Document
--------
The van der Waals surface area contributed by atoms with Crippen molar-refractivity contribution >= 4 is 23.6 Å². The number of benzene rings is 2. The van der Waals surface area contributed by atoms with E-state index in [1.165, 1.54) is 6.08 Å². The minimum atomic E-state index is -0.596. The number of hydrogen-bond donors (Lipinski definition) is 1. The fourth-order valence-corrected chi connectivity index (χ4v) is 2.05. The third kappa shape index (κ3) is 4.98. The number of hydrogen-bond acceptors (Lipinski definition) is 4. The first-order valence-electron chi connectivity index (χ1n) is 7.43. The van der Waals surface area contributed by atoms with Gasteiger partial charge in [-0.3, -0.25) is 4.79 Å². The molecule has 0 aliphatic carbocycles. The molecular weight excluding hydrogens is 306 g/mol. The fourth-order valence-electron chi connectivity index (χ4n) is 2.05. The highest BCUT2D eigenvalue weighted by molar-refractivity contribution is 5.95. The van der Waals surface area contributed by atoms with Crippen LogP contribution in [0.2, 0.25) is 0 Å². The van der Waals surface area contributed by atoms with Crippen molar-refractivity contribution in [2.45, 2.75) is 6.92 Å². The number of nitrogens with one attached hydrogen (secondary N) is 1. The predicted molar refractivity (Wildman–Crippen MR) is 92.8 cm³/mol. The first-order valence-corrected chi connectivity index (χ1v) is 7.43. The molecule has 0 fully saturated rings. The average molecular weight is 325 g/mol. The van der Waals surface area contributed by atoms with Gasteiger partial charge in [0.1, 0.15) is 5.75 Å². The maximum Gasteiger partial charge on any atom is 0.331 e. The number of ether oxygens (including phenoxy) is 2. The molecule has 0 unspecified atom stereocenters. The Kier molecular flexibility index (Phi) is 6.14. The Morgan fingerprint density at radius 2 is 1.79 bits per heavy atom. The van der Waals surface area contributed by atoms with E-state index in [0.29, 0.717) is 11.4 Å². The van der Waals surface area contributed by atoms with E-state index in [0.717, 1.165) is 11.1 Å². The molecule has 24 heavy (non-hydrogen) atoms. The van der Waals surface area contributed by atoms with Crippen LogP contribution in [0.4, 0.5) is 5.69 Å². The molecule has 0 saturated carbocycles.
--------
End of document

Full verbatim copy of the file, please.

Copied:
The van der Waals surface area contributed by atoms with Crippen molar-refractivity contribution >= 4 is 23.6 Å². The number of benzene rings is 2. The van der Waals surface area contributed by atoms with E-state index in [1.165, 1.54) is 6.08 Å². The minimum atomic E-state index is -0.596. The number of hydrogen-bond donors (Lipinski definition) is 1. The fourth-order valence-corrected chi connectivity index (χ4v) is 2.05. The third kappa shape index (κ3) is 4.98. The number of hydrogen-bond acceptors (Lipinski definition) is 4. The first-order valence-electron chi connectivity index (χ1n) is 7.43. The van der Waals surface area contributed by atoms with Gasteiger partial charge in [-0.3, -0.25) is 4.79 Å². The molecule has 0 aliphatic carbocycles. The molecular weight excluding hydrogens is 306 g/mol. The fourth-order valence-electron chi connectivity index (χ4n) is 2.05. The highest BCUT2D eigenvalue weighted by molar-refractivity contribution is 5.95. The van der Waals surface area contributed by atoms with Crippen LogP contribution in [0.2, 0.25) is 0 Å². The van der Waals surface area contributed by atoms with Crippen molar-refractivity contribution in [2.45, 2.75) is 6.92 Å². The number of nitrogens with one attached hydrogen (secondary N) is 1. The predicted molar refractivity (Wildman–Crippen MR) is 92.8 cm³/mol. The first-order valence-corrected chi connectivity index (χ1v) is 7.43. The molecule has 0 fully saturated rings. The average molecular weight is 325 g/mol. The van der Waals surface area contributed by atoms with Gasteiger partial charge in [0.1, 0.15) is 5.75 Å². The maximum Gasteiger partial charge on any atom is 0.331 e. The number of ether oxygens (including phenoxy) is 2. The molecule has 0 unspecified atom stereocenters. The Kier molecular flexibility index (Phi) is 6.14. The Morgan fingerprint density at radius 2 is 1.79 bits per heavy atom. The van der Waals surface area contributed by atoms with E-state index in [0.29, 0.717) is 11.4 Å². The van der Waals surface area contributed by atoms with E-state index in [0.717, 1.165) is 11.1 Å². The molecule has 24 heavy (non-hydrogen) atoms. The van der Waals surface area contributed by atoms with Crippen LogP contribution in [0.4, 0.5) is 5.69 Å². The molecule has 0 saturated carbocycles.